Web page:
And according a spokeswoman for Speaker Nancy Pelosi, they will “take all necessary steps” -- including litigation -- to get them.
“Every day the American people and Congress learn more about President Trump’s improprieties, from conflicts of interest to influence peddling, potential tax evasion and violations of the Constitution – all roads leading back to President Trump’s finances,” Ashley Etienne, a spokeswoman for Pelosi, told Fox News on Friday. “These improprieties, and the lack of transparency around them, give the House legitimate legislative, oversight and legal reasons to review the president’s tax returns.”
The topic has been a contentious one for the president since his time on the campaign trail in 2016, and throughout his administration. Trump has claimed that his tax returns are complicated, and has maintained that he will not release them while they are under audit by the Internal Revenue Service (IRS).
Fox News is told the request for years of Trump’s past tax returns is expected to go to the IRS “as early as the next few weeks,” according to aides close to the process.
“We will take all necessary steps, including litigation, if necessary, to obtain them. Given President Trump’s recalcitrance, the committees with jurisdictional and legislative equities are working with the Ways and Means Committee to ensure the House is able to present the strongest possible case,” Etienne said.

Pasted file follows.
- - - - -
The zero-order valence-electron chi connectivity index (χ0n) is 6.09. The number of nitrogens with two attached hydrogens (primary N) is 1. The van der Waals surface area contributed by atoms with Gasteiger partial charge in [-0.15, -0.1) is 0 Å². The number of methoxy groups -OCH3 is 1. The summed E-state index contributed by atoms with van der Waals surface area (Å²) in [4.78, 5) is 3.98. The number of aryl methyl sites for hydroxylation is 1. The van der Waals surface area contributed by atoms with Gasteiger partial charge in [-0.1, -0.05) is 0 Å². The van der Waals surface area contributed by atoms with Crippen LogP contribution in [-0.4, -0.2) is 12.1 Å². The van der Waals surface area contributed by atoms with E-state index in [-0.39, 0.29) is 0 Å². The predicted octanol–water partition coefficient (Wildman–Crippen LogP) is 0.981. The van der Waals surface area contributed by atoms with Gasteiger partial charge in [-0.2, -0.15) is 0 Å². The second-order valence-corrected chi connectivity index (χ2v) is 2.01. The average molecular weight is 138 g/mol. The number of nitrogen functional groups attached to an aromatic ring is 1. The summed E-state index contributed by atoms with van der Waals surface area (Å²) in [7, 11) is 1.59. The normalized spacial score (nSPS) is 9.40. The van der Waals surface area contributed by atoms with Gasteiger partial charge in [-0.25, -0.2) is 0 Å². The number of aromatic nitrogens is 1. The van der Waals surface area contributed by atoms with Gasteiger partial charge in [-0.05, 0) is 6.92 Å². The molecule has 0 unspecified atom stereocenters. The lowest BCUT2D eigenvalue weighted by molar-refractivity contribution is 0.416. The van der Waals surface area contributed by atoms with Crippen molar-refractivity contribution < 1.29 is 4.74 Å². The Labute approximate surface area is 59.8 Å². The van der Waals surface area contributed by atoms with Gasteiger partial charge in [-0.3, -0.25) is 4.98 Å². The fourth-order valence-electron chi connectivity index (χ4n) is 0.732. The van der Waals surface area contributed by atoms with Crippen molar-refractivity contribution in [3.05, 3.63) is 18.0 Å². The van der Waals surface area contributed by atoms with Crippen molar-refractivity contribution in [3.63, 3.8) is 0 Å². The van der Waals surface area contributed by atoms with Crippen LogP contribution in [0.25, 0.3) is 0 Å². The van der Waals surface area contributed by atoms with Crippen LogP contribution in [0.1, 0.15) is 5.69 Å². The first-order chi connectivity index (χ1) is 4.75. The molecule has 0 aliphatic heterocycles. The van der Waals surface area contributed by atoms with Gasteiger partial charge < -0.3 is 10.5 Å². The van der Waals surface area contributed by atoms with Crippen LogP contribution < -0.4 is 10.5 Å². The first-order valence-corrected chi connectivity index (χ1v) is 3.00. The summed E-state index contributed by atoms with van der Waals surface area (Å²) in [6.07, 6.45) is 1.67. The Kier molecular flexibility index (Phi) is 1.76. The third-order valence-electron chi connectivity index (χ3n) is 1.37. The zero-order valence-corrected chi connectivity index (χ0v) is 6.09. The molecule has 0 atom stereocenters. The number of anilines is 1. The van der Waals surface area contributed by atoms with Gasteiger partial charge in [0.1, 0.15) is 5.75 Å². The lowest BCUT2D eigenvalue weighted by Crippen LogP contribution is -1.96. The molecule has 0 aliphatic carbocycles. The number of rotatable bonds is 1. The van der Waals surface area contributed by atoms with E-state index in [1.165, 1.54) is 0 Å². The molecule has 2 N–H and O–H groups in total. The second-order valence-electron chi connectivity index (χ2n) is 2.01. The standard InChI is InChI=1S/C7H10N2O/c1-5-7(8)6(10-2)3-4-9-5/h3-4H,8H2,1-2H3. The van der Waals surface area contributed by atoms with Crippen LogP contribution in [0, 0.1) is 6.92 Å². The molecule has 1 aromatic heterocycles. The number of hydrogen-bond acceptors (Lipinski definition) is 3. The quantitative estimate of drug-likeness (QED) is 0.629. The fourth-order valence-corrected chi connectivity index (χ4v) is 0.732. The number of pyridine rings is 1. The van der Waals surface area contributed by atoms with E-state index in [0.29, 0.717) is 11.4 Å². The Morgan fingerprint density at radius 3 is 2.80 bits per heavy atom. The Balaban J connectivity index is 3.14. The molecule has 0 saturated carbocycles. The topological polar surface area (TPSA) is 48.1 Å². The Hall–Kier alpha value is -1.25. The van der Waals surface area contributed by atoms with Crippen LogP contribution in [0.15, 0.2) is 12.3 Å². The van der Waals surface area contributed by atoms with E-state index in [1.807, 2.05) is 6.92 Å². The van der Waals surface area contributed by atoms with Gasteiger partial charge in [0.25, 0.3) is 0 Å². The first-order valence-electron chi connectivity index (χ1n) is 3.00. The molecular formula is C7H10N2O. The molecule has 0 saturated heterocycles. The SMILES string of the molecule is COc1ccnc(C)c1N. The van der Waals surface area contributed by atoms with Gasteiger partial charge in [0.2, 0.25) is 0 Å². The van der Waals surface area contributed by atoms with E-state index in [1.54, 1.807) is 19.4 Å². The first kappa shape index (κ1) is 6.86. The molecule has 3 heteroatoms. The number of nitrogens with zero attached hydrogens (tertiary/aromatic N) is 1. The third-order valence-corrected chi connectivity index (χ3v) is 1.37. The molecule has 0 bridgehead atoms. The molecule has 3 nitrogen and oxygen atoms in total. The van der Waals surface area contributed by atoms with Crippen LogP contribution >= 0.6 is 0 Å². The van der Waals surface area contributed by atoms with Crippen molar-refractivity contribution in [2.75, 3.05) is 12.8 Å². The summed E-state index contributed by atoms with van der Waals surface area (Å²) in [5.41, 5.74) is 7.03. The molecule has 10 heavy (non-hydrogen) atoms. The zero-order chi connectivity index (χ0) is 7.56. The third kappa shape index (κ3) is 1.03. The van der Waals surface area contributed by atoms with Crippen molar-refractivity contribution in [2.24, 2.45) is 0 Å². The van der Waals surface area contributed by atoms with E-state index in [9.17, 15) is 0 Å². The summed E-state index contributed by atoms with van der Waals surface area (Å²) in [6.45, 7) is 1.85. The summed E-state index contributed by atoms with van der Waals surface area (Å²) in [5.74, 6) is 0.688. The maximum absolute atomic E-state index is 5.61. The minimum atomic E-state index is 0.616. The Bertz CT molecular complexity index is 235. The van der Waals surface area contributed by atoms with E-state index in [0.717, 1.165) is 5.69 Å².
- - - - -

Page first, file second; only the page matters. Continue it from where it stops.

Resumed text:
A source told Fox News that Ways and Means Committee Chairman Richard Neal, D-Mass., has also reached out to fellow chairs of other House investigative committees – including Financial Services, Intelligence, Judiciary, and Oversight -- asking them to lay out in detail why they need to review the president’s tax returns for their own efforts.
Democrats signaled during hearings this week with Trump’s former personal attorney, Michael Cohen, that they are working to get the tax returns. Rep. Alexandria Ocasio-Cortez, D-N.Y., on Wednesday asked Cohen if Trump had intentionally devalued his real estate assets to reduce his tax bills, to which Cohen responded, "Yes."
Ocasio-Cortez, a member of the House Oversight Committee, sought to lay the groundwork for lawmakers to potentially subpoena employees of the Trump Organization -- including its chief financial officer, Allen Weisselberg. Cohen said Weisselberg was privy to Trump's various money maneuvers and who received immunity from federal prosecutors in New York to testify against Cohen prior to the attorney's guilty plea on federal campaign finance violations last August.
"What you do is, you deflate the value of the asset and then you put in a request to the tax department for a deduction," Cohen said when Ocasio-Cortez asked how Trump attempted to reduce his tax burden.
"And would it help for the committee to obtain federal and state tax returns from the president and his company to address that discrepancy?" Ocasio-Cortez asked.
"I believe so," Cohen answered.
In response to questioning from another lawmaker, Cohen said that he had seen Trump's tax returns, but had not gone through them.
Fox News’ Brooke Singman and Samuel Chamberlain and The Associated Press contributed to this report.